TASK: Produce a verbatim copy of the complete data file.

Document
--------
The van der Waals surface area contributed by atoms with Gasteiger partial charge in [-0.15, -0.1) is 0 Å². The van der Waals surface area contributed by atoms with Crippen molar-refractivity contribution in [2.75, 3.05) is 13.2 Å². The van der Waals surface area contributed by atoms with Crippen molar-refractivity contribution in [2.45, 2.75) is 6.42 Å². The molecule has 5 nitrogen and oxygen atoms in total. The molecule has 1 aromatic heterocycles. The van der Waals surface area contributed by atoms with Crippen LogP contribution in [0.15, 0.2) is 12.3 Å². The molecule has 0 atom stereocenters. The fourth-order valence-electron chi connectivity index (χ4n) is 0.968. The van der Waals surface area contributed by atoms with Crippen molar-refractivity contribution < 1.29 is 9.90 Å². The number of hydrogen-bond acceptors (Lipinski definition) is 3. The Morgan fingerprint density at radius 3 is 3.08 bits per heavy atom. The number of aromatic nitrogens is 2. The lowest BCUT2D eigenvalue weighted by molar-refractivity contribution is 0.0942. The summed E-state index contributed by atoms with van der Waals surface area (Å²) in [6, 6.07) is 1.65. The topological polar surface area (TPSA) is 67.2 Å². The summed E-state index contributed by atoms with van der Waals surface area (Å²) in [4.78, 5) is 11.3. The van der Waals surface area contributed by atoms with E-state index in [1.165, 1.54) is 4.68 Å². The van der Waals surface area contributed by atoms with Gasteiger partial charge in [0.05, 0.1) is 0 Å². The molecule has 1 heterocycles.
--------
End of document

The van der Waals surface area contributed by atoms with Gasteiger partial charge in [-0.15, -0.1) is 0 Å². The van der Waals surface area contributed by atoms with Crippen molar-refractivity contribution in [2.75, 3.05) is 13.2 Å². The van der Waals surface area contributed by atoms with Crippen molar-refractivity contribution in [2.45, 2.75) is 6.42 Å². The molecule has 5 nitrogen and oxygen atoms in total. The molecule has 1 aromatic heterocycles. The van der Waals surface area contributed by atoms with Crippen LogP contribution in [0.15, 0.2) is 12.3 Å². The molecule has 0 atom stereocenters. The fourth-order valence-electron chi connectivity index (χ4n) is 0.968. The van der Waals surface area contributed by atoms with Crippen molar-refractivity contribution < 1.29 is 9.90 Å². The number of hydrogen-bond acceptors (Lipinski definition) is 3. The Morgan fingerprint density at radius 3 is 3.08 bits per heavy atom. The number of aromatic nitrogens is 2. The lowest BCUT2D eigenvalue weighted by molar-refractivity contribution is 0.0942. The summed E-state index contributed by atoms with van der Waals surface area (Å²) in [6, 6.07) is 1.65. The topological polar surface area (TPSA) is 67.2 Å². The summed E-state index contributed by atoms with van der Waals surface area (Å²) in [4.78, 5) is 11.3. The van der Waals surface area contributed by atoms with E-state index in [1.165, 1.54) is 4.68 Å². The van der Waals surface area contributed by atoms with Gasteiger partial charge in [0.05, 0.1) is 0 Å². The molecule has 1 heterocycles.